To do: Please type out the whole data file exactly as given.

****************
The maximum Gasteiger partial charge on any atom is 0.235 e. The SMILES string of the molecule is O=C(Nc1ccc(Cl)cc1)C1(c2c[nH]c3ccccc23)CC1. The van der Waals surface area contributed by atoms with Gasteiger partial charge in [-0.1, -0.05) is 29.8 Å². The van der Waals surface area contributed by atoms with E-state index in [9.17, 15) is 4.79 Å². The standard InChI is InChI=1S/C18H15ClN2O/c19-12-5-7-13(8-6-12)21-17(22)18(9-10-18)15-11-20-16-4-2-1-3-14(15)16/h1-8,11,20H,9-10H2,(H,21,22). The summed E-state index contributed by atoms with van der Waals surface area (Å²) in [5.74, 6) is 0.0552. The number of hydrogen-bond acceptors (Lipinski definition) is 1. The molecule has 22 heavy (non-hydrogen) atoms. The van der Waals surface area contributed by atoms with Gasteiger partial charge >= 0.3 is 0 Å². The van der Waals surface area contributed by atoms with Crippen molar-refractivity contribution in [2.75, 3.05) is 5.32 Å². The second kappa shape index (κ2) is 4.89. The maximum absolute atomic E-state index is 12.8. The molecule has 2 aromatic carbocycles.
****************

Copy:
The maximum Gasteiger partial charge on any atom is 0.235 e. The SMILES string of the molecule is O=C(Nc1ccc(Cl)cc1)C1(c2c[nH]c3ccccc23)CC1. The van der Waals surface area contributed by atoms with Gasteiger partial charge in [-0.1, -0.05) is 29.8 Å². The van der Waals surface area contributed by atoms with E-state index in [9.17, 15) is 4.79 Å². The standard InChI is InChI=1S/C18H15ClN2O/c19-12-5-7-13(8-6-12)21-17(22)18(9-10-18)15-11-20-16-4-2-1-3-14(15)16/h1-8,11,20H,9-10H2,(H,21,22). The summed E-state index contributed by atoms with van der Waals surface area (Å²) in [5.74, 6) is 0.0552. The number of hydrogen-bond acceptors (Lipinski definition) is 1. The molecule has 22 heavy (non-hydrogen) atoms. The van der Waals surface area contributed by atoms with Gasteiger partial charge >= 0.3 is 0 Å². The van der Waals surface area contributed by atoms with Crippen molar-refractivity contribution in [2.75, 3.05) is 5.32 Å². The second kappa shape index (κ2) is 4.89. The maximum absolute atomic E-state index is 12.8. The molecule has 2 aromatic carbocycles.